I try to subscribe to the “how to talk so kids will listen…” style of parenting. It’s all about helping them come to their own decisions, instead of lecturing.
    I love that you called his bluff and I love that he made the “right” choice. My 4 year old would probably be happily shaking that shaker (albeit in the knowledge that she would have to clean up afterwards)…

  7. It’s the same with kids who are late to toilet-train…you have to remember that most likely he or she is NOT going to kindergarten in diapers!

    I teach preschool and in the second half of the year we bring a computer into the classroom. In order for the kids to use the computer, they have to “sign up.” It doesn’t matter what they put on the list – their name, a line, a scribble – they just have to attempt their name.

    We had a very bright child who was just drooling over the computer. We encouraged him, took him by the hand, handed him crayon, pencil, marker. Did he want to put a sticker on the sheet to mark his turn? Nope.

    After about two weeks he went over to the writing center, picked up a marker, and wrote MATTHEW in plain, understandable, beautiful, almost perfect letters.

    Yep, he didn’t want to be told to do it. He did it when he was ready. I am quite sure he could have done it that very first day.

  8. I’m with you on the “Whatever, Dude” style of parenting. It drives my mother-in-law crazy. (And I love the Snoopy dance; nose in the air, arms flung out and feet moving joyfully!) I think you are very wise. And Sean is, too, at least today. lol.

  9. I have one of those beautiful stubborn children. My heart aches for the troubles she’ll cause herself in life even as I rejoice in her independence and unique spirit. Where was this post two years ago when I was banging my head against her stubborn caveman grip? She’s teaching me to be much more “Whatever, Dude” 🙂

  10. “off doing your own Snoopy dance” WILL find its way into my list of things to say. And I’ll even give you credit. . .Dude.

  11. Giving our children the confidence and power to make decisions is one of the greatest gifts we give. Back in the 50’s, my aunt decided she wanted to smoke cigarettes. My wise grandfather, who did not smoke, bought her a pack. He handed it to her, she handed it back to him and that was that. She never smoked. The sad and ironic thing–years later,at the age of 56, she died of lung cancer, having never smoked or ever lived with a smoker. My dad, her brother, smoked for 40 years and he is 74 and walking around very healthy.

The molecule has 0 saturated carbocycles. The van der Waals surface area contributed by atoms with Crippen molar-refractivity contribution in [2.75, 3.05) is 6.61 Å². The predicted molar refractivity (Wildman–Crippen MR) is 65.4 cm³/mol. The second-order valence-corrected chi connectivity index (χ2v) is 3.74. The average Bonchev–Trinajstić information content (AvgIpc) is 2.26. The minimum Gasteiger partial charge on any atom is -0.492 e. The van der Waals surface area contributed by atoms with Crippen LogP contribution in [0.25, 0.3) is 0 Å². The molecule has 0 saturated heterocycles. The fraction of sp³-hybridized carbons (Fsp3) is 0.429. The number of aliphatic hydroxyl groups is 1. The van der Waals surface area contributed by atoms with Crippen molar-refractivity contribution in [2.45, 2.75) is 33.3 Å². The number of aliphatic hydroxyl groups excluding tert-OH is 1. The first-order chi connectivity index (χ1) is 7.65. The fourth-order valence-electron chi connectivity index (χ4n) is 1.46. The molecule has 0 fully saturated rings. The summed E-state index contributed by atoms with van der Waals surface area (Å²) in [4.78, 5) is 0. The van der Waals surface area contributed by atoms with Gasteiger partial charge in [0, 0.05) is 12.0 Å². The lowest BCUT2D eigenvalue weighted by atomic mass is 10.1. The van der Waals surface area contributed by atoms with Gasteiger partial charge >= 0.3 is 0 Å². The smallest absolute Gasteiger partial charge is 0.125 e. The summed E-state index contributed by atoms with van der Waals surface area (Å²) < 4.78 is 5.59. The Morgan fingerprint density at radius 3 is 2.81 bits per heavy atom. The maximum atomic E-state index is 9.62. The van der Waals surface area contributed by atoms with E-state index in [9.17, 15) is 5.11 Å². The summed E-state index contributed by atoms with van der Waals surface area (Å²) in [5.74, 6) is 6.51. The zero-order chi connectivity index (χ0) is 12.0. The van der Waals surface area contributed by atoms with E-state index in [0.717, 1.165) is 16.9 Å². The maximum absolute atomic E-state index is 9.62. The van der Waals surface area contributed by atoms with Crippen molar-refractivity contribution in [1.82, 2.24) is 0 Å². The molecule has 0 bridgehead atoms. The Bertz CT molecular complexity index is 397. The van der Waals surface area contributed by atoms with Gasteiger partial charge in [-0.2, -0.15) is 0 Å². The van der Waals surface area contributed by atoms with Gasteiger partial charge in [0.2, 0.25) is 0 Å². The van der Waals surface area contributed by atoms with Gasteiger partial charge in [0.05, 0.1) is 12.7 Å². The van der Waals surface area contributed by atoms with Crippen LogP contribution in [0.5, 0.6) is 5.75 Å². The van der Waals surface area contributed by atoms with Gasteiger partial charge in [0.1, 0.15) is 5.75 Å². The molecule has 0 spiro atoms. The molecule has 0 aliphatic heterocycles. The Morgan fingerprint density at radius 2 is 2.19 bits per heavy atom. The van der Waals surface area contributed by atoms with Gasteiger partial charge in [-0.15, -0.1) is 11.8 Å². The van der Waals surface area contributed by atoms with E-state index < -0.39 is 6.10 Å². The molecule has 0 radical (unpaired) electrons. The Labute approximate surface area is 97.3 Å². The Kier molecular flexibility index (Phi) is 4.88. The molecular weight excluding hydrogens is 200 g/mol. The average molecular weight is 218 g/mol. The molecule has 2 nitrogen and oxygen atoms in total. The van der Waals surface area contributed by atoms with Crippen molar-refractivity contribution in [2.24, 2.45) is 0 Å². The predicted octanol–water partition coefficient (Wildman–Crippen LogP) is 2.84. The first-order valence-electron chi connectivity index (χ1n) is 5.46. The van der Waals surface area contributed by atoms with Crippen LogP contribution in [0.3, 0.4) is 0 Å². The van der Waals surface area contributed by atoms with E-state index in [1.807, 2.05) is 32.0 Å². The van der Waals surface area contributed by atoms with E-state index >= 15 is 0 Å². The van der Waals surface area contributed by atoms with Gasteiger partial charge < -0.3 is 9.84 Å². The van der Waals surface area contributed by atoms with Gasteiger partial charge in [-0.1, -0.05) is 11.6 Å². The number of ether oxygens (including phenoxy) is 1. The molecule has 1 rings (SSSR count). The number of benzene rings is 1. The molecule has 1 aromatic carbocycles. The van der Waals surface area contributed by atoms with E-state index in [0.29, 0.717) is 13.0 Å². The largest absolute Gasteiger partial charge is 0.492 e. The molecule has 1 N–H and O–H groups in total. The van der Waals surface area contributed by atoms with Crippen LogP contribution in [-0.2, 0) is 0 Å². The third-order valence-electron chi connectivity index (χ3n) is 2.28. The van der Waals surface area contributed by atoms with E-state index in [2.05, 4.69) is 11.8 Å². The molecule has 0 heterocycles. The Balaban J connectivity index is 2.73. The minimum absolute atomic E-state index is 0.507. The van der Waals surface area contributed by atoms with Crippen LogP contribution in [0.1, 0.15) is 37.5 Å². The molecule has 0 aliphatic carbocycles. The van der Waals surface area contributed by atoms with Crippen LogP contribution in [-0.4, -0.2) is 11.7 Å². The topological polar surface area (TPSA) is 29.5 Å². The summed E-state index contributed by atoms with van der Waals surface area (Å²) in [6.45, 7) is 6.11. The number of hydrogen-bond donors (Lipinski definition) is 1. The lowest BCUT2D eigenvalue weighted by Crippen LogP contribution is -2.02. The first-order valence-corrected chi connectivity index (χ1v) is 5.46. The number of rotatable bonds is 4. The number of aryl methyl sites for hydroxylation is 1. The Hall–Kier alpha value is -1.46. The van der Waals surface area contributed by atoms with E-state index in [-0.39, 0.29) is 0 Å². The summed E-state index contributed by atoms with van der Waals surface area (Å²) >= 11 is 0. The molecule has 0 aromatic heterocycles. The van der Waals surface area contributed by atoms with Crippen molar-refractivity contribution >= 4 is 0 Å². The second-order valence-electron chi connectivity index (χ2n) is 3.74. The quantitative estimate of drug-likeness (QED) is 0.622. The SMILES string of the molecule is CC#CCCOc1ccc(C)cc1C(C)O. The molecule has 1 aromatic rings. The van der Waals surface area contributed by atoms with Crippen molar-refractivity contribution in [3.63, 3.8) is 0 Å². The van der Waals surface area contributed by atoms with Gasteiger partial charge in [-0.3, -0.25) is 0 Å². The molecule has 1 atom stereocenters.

On another note–children who do things their own way do have a harder time. However, these are the kids who make a difference. These are the Einsteins and DaVincis. These are the recyclers and the ones who care for stray animals. These are the kids who keep the world moving forward. These are the ones who design the path. If you haven’t heard Flowers are Red by Harry Chapin, check it out.

  12. fern, I think that what you are saying is true, but not universally. Sometimes the Snoopy dancers do great things, but other times we just end up writing blogs and over-sharing with the internet. 🙂

  13. Hey, not to worry. He will come around to your way of thinking, somewhat, when he’s twenty or thiry something. Then you won’t care. lol

  14. I don’t know how strong-willed Sean is normally, but I think you handled this one well! Although all kinds of people can achieve spectacular things, the strong-willed personality type does have a special ability to endure pain, loss, hunger, opposition in order to achieve what they determine to do, whether for God or for self.
    Two books that been a great help to me as a parent of 2 strong-willed types are:
    “Different Children, Different Needs” by Charles Boyd and “You Can’t Make Me!” by Cynthia Tobias, both Christian authors.
    Great story about Sean; I hope you keep it.

  15. antique mommy-
    don’t underestimate yourself and all that you do. If your blog and “oversharing” helps other moms become more confident or feel less alone or inspires someone–then you have changed the world.